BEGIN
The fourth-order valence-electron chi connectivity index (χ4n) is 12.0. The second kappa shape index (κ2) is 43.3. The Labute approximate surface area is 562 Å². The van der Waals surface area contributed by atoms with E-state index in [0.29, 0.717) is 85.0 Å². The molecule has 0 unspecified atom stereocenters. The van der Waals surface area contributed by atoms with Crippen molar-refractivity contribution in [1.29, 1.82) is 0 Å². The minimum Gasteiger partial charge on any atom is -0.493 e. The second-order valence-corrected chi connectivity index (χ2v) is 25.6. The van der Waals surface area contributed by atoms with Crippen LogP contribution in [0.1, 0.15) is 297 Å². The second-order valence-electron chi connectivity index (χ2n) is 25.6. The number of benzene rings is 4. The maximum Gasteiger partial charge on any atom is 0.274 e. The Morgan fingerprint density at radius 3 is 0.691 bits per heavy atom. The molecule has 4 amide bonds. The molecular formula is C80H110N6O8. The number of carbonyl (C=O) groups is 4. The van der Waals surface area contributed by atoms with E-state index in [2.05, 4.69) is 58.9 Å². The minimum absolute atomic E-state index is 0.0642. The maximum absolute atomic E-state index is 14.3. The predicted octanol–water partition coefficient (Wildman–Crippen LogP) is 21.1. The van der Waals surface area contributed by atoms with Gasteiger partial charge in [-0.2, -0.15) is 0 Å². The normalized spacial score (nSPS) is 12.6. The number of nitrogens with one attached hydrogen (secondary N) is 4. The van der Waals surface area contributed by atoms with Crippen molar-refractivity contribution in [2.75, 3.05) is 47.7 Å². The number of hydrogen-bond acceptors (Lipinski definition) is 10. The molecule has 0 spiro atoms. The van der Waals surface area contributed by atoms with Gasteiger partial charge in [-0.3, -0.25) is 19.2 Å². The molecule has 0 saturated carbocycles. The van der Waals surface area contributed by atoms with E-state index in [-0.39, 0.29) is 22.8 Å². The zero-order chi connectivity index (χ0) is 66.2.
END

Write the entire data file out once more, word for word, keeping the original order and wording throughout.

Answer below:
The fourth-order valence-electron chi connectivity index (χ4n) is 12.0. The second kappa shape index (κ2) is 43.3. The Labute approximate surface area is 562 Å². The van der Waals surface area contributed by atoms with E-state index in [0.29, 0.717) is 85.0 Å². The molecule has 0 unspecified atom stereocenters. The van der Waals surface area contributed by atoms with Crippen molar-refractivity contribution in [1.29, 1.82) is 0 Å². The minimum Gasteiger partial charge on any atom is -0.493 e. The second-order valence-corrected chi connectivity index (χ2v) is 25.6. The van der Waals surface area contributed by atoms with Crippen LogP contribution in [0.1, 0.15) is 297 Å². The second-order valence-electron chi connectivity index (χ2n) is 25.6. The number of benzene rings is 4. The maximum Gasteiger partial charge on any atom is 0.274 e. The Morgan fingerprint density at radius 3 is 0.691 bits per heavy atom. The molecule has 4 amide bonds. The molecular formula is C80H110N6O8. The number of carbonyl (C=O) groups is 4. The van der Waals surface area contributed by atoms with E-state index in [2.05, 4.69) is 58.9 Å². The minimum absolute atomic E-state index is 0.0642. The maximum absolute atomic E-state index is 14.3. The predicted octanol–water partition coefficient (Wildman–Crippen LogP) is 21.1. The van der Waals surface area contributed by atoms with Gasteiger partial charge in [-0.2, -0.15) is 0 Å². The normalized spacial score (nSPS) is 12.6. The number of nitrogens with one attached hydrogen (secondary N) is 4. The van der Waals surface area contributed by atoms with Crippen molar-refractivity contribution in [2.75, 3.05) is 47.7 Å². The number of hydrogen-bond acceptors (Lipinski definition) is 10. The molecule has 0 spiro atoms. The van der Waals surface area contributed by atoms with Gasteiger partial charge in [-0.3, -0.25) is 19.2 Å². The molecule has 0 saturated carbocycles. The van der Waals surface area contributed by atoms with E-state index in [-0.39, 0.29) is 22.8 Å². The zero-order chi connectivity index (χ0) is 66.2.